So it’s a subtle change certainly, but to my ears it sounds like the low end is just cleaner. It’s clearer with that sidechain compression enabled. And that’s because we’re getting rid of that kick drum, or at least some of that kick drum on this drum loop track. And so we’re getting more of the kick drum sound from that one kick drum sample, and in this case it just lead to a clearer, better sound in my opinion. So whenever you have a mix where there are two tracks competing and you’re trying to create clarity, I find this approach of using sidechain compression to just duck some energy out of one track when the other hits can be really useful. And in my experience it’s a great way to eliminate competition, especially in the low end. It just makes tracks fit together a whole lot better.
So there are a couple things you want to watch out for when you’re using sidechain compression. The first is distortion. So whenever your release time on your compressor is set too fast, you run the risk of adding distortion to the sound. Now sometimes this is what you want, it actually sounds good, but sometimes it can make things sound kind of ugly and aggressive. So you just want to listen out for distortion when you’re using sidechain compression. And if you find that you’re hearing distortion on the track, just slow down that release time and that’ll usually solve the problem.
The second thing you want to watch out for is distracting dynamics. Now whenever you’re using sidechain compression to create clarity and separation between two different tracks in your mix, what you’re really doing is punching holes in the track that you’re compressing. So whenever that sidechain compressor kicks in, it’s going to temporarily dip the volume of the track that it’s compressing. Now in many cases, this can be transparent, you don’t really hear it. But in other cases it can sound kind of unmusical, and it can draw our ear away from whatever the focal point of the track is. So maybe that’s the vocal or the guitar solo. If we’re hearing a bunch of dips in volume on a certain track, our ear is naturally going to be pulled towards that sound, and that can really distract us from what we should be focusing on in your mix.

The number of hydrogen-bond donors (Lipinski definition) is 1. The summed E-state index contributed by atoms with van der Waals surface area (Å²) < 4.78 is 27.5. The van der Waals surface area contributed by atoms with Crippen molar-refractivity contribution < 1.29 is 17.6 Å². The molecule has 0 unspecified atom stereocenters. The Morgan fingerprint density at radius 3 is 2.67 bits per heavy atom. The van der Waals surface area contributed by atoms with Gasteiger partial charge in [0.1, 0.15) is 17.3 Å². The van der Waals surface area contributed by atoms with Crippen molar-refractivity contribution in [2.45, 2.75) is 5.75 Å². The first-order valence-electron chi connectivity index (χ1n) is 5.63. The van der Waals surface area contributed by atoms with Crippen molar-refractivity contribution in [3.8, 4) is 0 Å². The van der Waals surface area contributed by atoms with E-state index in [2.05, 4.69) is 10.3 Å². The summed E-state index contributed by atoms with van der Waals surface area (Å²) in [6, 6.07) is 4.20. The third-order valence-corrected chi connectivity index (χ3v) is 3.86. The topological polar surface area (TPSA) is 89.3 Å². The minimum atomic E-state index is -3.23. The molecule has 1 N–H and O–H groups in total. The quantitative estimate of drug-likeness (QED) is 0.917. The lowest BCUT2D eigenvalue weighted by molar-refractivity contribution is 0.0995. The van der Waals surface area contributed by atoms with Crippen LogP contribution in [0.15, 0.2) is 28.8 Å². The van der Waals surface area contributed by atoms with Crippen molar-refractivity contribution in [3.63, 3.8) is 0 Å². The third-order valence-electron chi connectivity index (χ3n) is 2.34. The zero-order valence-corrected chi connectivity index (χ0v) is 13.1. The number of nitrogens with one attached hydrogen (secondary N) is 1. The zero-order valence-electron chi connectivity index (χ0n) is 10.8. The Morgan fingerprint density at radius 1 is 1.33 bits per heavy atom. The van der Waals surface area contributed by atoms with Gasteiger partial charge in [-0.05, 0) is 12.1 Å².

So you want to be very careful when you’re applying sidechain compression and listen out for this type of effect. And if it’s creating something that sounds unmusical and unnatural to you, you may want to go with a different technique to create clarity and separation, or you may want to just adjust the settings on your sidechain compression to be a little bit more subtle – so maybe turning down the ratio or turning up the threshold so there’s not as much compression being applied. Or you can slow down the release time so the compressor kind of comes back to normal volume a little bit more slowly, and that can be a little bit less distracting. So just listen out for these types of dynamic problems when you’re using sidechain compression, and make sure that you’re not creating more problems than you’re solving when you’re trying to create more clarity and separation using this technique.
Now if you’re ready to dive deeper, make sure you download my free sidechain compression cheatsheet, which includes some additional tips and tricks that I didn’t cover in this video. Click the link above or in the description below to download this free cheatsheet right now.
And before you go, leave a comment below this video and let me know – what’s your go-to plug-in for sidechain compression? I’d love to hear from you, so leave your response in the comments section below.
Thanks so much for watching, and you can check out more mixing tips like these right here on my YouTube channel or at BehindTheSpeakers.com.
Latest posts by Jason Moss (see all)
- How To Set The Release Time On Your Vocal Compressor - March 19, 2019
- Pro Tools Tutorial For Beginners (Everything You Need To Know) - March 8, 2019
- How To Use Melodyne Like A Pro (Today!) - March 4, 2019